Eric Holder is desperately trying to generate support within the mainstream media, it doesn’t seem to be working very well. The attorney general who is under suspicion for lying to congress about the James Rosen-Fox News Scandal has suggested a meeting with the press to explain his position about pres-related search warrants and the SHIELD law.

Yesterday, members of the House Judiciary Committee sent a letter to Attorney General Eric Holder explaining they are worried he committed perjury when he testified before Congress on May 15. That day, Holder testified he had nothing to do with “the potential prosecution of the press for disclosure of material.” Nine days later, a Department of Justice release demonstrated he personally signed off on a search warrant which says that Rosen was under investigation for violating the 1917 Espionage Act.  The court document stated that Rosen may be charged with the crime itself or aiding and abetting, a direct contradiction to what Holder said to Congress?

Barack Obama directed the attorney general to review guidelines for
investigations involving leaks to the media and said Holder would be
meeting with journalists to get their views. A Justice Department official said yesterday these sessions (held today and tomorrow) would be off the record to encourage a full exchange of ideas.

Some major press organizations “aren’t buying it.”

Almost immediately after the DOJ announced the invitations New York Times Executive Editor Jill Abramson issued a statement saying in part: 

isn’t appropriate for us to attend an off the record meeting with the
attorney general. Our Washington bureau is aggressively covering the
department’s handling of leak investigations at this time.”

Abramson said the Times would attend if the off the record restrictions are lifted.

The Associated Press, who was the first announced victim of the DOJ overreach issued a statement saying it wants any meeting to be on the record, meaning it could be the subject of news stories. And The New York Times said it won’t attend because of the department’s off-the-record ground rules.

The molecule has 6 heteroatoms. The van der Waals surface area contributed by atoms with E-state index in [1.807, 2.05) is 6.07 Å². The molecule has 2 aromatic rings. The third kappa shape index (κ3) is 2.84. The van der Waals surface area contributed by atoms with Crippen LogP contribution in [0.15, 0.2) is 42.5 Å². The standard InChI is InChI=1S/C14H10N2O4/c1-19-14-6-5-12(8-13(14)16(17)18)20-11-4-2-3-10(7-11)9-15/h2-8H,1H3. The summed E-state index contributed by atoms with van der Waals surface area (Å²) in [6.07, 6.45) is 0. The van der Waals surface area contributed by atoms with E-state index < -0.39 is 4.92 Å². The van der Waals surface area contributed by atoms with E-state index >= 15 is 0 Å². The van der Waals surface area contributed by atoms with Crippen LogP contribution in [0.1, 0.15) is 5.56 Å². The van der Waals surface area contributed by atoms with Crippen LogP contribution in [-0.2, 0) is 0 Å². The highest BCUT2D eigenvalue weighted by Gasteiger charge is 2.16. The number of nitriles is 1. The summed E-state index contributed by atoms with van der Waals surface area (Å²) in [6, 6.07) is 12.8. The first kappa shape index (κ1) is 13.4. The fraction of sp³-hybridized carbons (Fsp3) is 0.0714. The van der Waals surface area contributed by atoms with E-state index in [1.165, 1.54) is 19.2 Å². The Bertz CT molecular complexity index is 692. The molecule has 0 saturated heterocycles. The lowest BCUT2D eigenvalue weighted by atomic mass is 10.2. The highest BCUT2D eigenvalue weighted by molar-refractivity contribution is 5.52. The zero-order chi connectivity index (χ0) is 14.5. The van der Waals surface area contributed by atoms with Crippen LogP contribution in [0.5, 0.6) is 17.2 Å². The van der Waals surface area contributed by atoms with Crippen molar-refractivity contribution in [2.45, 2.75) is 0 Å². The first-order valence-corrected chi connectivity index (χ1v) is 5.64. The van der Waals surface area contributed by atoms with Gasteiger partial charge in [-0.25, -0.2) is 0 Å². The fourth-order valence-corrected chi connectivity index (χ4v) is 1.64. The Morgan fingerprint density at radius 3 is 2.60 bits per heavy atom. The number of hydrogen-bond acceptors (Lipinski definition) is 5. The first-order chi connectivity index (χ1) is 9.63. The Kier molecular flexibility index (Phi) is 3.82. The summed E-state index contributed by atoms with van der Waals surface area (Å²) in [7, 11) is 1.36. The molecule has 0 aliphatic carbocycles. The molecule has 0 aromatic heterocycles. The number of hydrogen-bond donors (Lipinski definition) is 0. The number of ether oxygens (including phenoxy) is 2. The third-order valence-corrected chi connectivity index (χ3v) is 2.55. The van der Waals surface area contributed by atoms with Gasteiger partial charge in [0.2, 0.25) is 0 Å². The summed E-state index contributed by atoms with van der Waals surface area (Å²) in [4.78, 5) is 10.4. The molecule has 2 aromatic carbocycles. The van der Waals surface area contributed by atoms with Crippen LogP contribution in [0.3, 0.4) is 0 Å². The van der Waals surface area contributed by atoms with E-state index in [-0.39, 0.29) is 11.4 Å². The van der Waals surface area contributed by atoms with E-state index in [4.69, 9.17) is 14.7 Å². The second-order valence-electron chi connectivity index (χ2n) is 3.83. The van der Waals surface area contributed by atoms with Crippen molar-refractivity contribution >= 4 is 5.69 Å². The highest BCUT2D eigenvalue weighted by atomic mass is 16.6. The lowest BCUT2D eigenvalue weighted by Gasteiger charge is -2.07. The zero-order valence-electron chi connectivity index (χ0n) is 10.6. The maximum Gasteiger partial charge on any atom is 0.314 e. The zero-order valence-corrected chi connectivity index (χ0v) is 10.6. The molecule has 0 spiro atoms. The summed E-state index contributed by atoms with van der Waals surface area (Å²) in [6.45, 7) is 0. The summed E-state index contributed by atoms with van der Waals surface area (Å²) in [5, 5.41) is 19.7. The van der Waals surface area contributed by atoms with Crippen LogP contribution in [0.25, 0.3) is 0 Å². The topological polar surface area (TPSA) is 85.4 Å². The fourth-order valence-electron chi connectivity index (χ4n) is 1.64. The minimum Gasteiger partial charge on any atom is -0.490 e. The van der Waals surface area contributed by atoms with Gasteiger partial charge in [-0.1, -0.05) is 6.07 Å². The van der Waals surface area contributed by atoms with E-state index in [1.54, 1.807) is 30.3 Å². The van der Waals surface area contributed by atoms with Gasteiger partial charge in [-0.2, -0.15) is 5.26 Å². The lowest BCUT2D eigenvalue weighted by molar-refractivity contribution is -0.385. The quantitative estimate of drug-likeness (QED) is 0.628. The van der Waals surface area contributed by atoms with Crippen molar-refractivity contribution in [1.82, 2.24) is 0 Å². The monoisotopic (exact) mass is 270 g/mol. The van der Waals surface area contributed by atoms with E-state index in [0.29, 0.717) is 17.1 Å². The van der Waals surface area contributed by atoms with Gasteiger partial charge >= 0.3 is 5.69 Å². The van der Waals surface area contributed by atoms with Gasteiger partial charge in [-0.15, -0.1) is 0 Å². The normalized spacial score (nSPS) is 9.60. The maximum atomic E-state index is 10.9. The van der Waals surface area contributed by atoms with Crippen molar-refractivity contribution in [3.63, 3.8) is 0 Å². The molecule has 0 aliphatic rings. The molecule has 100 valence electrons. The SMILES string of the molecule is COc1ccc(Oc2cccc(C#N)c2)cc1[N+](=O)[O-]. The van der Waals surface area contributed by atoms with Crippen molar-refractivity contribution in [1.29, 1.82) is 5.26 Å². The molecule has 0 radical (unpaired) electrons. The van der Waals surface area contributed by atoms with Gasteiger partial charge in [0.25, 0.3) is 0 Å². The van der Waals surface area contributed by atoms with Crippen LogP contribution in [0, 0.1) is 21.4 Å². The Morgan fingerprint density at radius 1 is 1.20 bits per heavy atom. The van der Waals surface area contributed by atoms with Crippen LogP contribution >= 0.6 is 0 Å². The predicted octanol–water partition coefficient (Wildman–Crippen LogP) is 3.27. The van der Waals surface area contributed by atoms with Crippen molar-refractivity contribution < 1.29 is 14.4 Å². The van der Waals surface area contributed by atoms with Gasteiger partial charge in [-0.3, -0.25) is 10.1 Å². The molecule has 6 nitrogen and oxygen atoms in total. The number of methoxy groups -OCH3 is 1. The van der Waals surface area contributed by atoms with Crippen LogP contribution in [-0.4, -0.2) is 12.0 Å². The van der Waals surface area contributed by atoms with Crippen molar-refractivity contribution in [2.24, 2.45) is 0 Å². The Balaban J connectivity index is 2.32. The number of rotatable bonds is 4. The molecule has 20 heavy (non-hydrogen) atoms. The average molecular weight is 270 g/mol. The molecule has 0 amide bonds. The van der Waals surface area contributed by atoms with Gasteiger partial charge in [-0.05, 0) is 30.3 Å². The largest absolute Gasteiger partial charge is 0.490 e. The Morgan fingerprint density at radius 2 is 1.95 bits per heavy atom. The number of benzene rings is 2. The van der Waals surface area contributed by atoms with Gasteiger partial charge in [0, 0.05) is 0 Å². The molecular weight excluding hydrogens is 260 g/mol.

AP media relations manager Erin Madigan White said that if the session is not on the record, the news cooperative will offer its views in an open letter on how Justice Department regulations should be updated.

If the AP’s meeting with the attorney general is on the record, AP Executive Editor Kathleen Carroll will attend, White said. She said AP expects its attorneys to be included in any planned meetings between the attorney general’s office and media lawyers on the legal specifics.

Like the New York Times and the
Associated Press, CNN will decline the invitation for an off-the-record
meeting. A CNN spokesperson says if the meeting with the attorney
general is on the record, CNN would plan to participate.

Huffington Post’s Washington bureau chief, Ryan Grim, also said he will
not attend unless the meeting is on the record. “A conversation
specifically about the freedom of the press should be an open one. We
have a responsibility not to betray that,” Grim told CNN.

But Politico often seen as a mouthpiece for this White House posted an item on its website saying editor-in-chief John Harris plans to attend one of the meetings with Holder.

editor-in-chief, I routinely have off-the-record conversations with
people who have questions or grievances about our coverage or our
newsgathering practices,” Harris said in the Politico item. “I feel
anyone – whether an official or ordinary reader – should be able to have
an unguarded conversation with someone in a position of accountability
for a news organization when there is good reason.”

Fox was invited to meet up with Holder on Friday but  Executive Vice President Michael Clemente says they will be among those media outlets not attending meetings with Attorney General Eric Holder if it is “off the record.”

It is normal for interviews/meetings to be “off the record,” (yes I have participated in these kinds of meetings) and they have their value depending on the circumstances. There are various levels of secrecy that a reporter may be asked by a source to keep:

  • “Unattributable”:  Reporter can use the information but cant tell where it came from. 
  • “Off-the-record”: the information is provided to inform or provide a confidential explanation, but both the name of the source and the information provided cannot be used
  • “Deep background”  (Remember Woodward and Bernstein’s Deep Throat ? )  “Deep background” means that the information may not be included in the article but is used by the journalist to confirm what’s already known, or to act as a guide to other leads or sources. 

As this is a conversation about the Freedom of the Press, conducted by an attorney general who has not only attacked that freedom but lied to congress trying to cover it up it would be disingenuous for “the most transparent administration in history” to hold these meetings “off the record.” This is a public issue that voters need to hear discussed.